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Thursday Jul 7

Britain is turning to the private sector to prepare for the ramifications of Brexit vote.


The British Government is seeking the assistance of some of the largest accountancy firms for the upcoming EU exit negotiations.

The civil service has been liaising with top firms like KPMG, PwC, and EY for advice on how to approach discussions with the EU, following the UK referendum to leave the European Union, according to the Financial Times.

Sir Jeremy Heywood, one of Britain’s top civil servants has held talks with companies such as KPMG and EY as he prepares for a negotiation with Brussels. A spokesperson from PwC also confirmed the company had been approached by government officials and were “ready to help as required.”

“We want the brightest and the best working on these complex negotiations,” said a government spokesperson. “It is right to draw on people with the necessary skills and expertise from within the civil service but also to look outside too.”

Around 700 extra staff are estimated to be recruited to deal with negotiations with the EU as well as other countries. But the process is not going to be easy, as Iain Anderson, executive chairman of communications company, Cicero predicts:

“The government is going to struggle to gear up to have the bandwidth to properly negotiate the detailed cross-EU and wider bilateral trade deals across the globe.”

Last week, in parliament, Prime Minister David Cameron said that the EU exit is “the most complex and most important task that the British civil service has undertaken in decades” and guaranteed that the team would be staffed by “the brightest and best across our civil service,” with many younger civil servants being excited about taking part in this major exercise.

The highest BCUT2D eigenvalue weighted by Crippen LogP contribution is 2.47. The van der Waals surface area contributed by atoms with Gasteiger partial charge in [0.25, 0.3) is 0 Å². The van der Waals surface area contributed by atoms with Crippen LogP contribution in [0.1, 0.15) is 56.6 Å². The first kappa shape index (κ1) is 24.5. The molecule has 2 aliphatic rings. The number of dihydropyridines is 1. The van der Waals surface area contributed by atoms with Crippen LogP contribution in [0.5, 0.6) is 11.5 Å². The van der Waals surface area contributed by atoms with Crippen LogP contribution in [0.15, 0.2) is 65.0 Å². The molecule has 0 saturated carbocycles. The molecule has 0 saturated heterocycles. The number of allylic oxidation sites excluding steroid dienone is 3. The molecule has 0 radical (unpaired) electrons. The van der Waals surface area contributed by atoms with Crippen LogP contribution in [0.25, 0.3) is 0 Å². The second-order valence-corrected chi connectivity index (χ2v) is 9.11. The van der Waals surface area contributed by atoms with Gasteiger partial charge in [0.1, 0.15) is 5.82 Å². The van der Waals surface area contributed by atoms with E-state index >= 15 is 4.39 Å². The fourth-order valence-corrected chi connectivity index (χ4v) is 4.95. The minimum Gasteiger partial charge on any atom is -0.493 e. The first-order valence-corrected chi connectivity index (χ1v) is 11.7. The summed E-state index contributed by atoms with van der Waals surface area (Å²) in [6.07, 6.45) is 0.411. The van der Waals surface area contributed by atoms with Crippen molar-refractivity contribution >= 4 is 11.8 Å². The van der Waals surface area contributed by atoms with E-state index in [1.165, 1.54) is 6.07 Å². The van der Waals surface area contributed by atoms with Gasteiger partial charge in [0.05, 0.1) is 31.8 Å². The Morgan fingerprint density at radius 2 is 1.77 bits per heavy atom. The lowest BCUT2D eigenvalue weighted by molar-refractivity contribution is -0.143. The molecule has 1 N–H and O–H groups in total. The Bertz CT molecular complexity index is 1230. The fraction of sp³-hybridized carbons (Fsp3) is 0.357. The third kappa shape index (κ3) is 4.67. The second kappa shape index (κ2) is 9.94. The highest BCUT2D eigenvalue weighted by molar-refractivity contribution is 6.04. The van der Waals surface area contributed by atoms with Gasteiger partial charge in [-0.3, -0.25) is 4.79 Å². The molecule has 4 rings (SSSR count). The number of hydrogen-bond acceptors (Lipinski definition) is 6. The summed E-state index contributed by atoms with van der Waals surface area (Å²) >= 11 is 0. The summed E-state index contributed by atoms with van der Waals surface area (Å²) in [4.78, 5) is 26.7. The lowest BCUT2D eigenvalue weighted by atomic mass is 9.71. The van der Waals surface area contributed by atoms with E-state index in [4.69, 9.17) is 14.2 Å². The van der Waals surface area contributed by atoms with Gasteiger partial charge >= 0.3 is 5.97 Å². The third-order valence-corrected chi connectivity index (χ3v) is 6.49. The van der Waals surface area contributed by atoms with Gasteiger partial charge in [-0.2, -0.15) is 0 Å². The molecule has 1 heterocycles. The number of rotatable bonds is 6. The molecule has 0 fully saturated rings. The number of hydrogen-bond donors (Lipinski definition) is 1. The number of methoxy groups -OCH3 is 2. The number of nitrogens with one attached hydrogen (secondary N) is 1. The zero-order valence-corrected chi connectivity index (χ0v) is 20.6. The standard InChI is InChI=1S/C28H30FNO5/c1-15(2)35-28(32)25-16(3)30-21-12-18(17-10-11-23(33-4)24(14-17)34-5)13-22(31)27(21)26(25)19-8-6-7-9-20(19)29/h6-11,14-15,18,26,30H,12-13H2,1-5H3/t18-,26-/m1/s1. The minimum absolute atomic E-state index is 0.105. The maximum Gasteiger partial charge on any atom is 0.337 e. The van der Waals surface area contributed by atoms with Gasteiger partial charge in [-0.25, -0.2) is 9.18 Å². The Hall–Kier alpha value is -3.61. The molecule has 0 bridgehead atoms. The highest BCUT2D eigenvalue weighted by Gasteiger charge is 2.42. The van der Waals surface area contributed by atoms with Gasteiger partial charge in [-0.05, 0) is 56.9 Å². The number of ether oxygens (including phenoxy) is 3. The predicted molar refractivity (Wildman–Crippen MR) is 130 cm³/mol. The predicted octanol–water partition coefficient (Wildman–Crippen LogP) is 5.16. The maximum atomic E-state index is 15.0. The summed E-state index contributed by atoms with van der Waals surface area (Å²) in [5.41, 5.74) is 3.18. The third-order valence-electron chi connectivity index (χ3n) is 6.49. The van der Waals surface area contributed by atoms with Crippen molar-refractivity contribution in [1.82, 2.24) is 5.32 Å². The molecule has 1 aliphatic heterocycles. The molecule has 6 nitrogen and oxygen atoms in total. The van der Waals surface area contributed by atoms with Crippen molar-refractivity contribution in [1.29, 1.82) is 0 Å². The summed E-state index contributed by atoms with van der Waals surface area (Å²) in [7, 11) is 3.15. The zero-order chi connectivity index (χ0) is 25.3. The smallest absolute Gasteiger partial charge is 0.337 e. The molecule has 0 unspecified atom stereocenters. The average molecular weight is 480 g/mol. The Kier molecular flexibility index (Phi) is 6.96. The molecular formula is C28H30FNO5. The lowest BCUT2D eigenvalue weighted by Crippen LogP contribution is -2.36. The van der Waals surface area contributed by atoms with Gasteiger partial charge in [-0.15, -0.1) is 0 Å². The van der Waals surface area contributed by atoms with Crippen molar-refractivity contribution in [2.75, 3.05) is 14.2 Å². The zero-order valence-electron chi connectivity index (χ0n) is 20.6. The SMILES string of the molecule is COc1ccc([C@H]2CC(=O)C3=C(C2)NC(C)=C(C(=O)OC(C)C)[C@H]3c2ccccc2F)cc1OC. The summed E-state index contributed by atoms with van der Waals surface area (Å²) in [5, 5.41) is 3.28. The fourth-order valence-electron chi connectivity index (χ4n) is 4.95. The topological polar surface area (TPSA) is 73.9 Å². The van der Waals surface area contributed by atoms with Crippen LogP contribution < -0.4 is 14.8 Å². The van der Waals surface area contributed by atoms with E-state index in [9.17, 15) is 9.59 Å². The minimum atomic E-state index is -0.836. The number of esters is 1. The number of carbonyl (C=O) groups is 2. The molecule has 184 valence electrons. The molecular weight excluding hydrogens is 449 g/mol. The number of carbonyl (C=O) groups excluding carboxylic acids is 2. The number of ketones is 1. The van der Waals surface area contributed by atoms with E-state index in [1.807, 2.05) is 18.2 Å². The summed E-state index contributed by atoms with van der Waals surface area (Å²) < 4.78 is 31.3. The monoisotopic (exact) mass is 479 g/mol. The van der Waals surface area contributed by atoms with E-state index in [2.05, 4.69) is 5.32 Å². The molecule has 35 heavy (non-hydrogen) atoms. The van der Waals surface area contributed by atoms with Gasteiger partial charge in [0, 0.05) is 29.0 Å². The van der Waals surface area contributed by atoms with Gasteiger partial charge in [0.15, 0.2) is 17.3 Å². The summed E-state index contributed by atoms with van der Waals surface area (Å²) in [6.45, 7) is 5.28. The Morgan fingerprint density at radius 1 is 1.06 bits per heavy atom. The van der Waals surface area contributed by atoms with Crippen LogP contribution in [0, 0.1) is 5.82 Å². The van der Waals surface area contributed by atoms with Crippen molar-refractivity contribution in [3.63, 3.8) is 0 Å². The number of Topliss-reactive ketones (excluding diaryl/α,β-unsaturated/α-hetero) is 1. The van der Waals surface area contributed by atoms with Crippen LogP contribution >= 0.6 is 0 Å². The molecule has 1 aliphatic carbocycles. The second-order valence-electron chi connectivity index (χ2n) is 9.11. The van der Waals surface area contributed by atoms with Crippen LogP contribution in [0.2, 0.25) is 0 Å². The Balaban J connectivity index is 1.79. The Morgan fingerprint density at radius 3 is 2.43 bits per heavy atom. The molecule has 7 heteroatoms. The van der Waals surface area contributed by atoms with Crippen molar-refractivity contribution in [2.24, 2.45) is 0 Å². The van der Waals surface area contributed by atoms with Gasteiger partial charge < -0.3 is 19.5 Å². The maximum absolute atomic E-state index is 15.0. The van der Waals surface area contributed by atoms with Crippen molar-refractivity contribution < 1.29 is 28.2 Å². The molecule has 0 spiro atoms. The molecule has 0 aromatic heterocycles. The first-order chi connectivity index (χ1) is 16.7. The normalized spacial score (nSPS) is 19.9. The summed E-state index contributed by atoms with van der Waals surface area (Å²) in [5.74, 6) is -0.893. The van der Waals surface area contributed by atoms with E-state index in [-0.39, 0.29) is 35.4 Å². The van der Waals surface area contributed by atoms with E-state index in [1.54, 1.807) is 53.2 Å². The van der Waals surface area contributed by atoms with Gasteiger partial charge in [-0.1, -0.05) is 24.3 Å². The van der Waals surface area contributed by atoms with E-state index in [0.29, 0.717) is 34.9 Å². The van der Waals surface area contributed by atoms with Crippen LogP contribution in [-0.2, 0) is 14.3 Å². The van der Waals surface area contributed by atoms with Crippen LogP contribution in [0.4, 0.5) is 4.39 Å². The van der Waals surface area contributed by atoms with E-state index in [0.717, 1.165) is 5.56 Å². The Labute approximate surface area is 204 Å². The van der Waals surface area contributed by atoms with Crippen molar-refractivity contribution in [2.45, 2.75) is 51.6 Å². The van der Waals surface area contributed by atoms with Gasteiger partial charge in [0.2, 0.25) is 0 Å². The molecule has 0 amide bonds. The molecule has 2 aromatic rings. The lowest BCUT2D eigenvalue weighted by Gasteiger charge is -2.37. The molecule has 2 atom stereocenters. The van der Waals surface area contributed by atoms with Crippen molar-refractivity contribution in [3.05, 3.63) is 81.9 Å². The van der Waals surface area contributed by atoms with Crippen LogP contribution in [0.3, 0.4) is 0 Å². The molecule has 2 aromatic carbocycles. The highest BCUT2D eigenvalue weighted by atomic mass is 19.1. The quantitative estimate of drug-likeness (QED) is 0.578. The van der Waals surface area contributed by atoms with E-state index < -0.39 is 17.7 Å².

“It will report to the whole of the cabinet on delivering the outcome of the referendum, advising on transitional issues and exploring objectively options for our future relationship with Europe and the rest of the world from outside the EU.”

In response to the proposed talks of recruiting people from the private sector, one leading lawyer said that staff were actually not willing to be brought in by the government for the task and that the government’s hopes of recruiting enough people was far-fetched.

“The Cabinet Office needs to come down to reality. They will be confronted with people from the EU who live and breathe its rules. They should focus on getting people back from Brussels.”

Furthermore, some disenchanted civil servants who have devoted their careers towards developing Britain’s relations with the EU say that they do not have the stomach to spend the next few years reversing the work they have built up.

“Of course part of me thinks I have a duty to the country because I understand this stuff,” said one senior official. “But I could always go and make some money in the City instead.”

In early 2016, it surfaced that government spending on consultants and temp staff had gone up by between £400 million and £600 million over the last four years.

The NAO (National Audit Office) found that the government spent an estimated £1.3 billion in 2015 on consultants, with the largest suppliers being PwC, McKinsey, EY, KPMG and Deliotte

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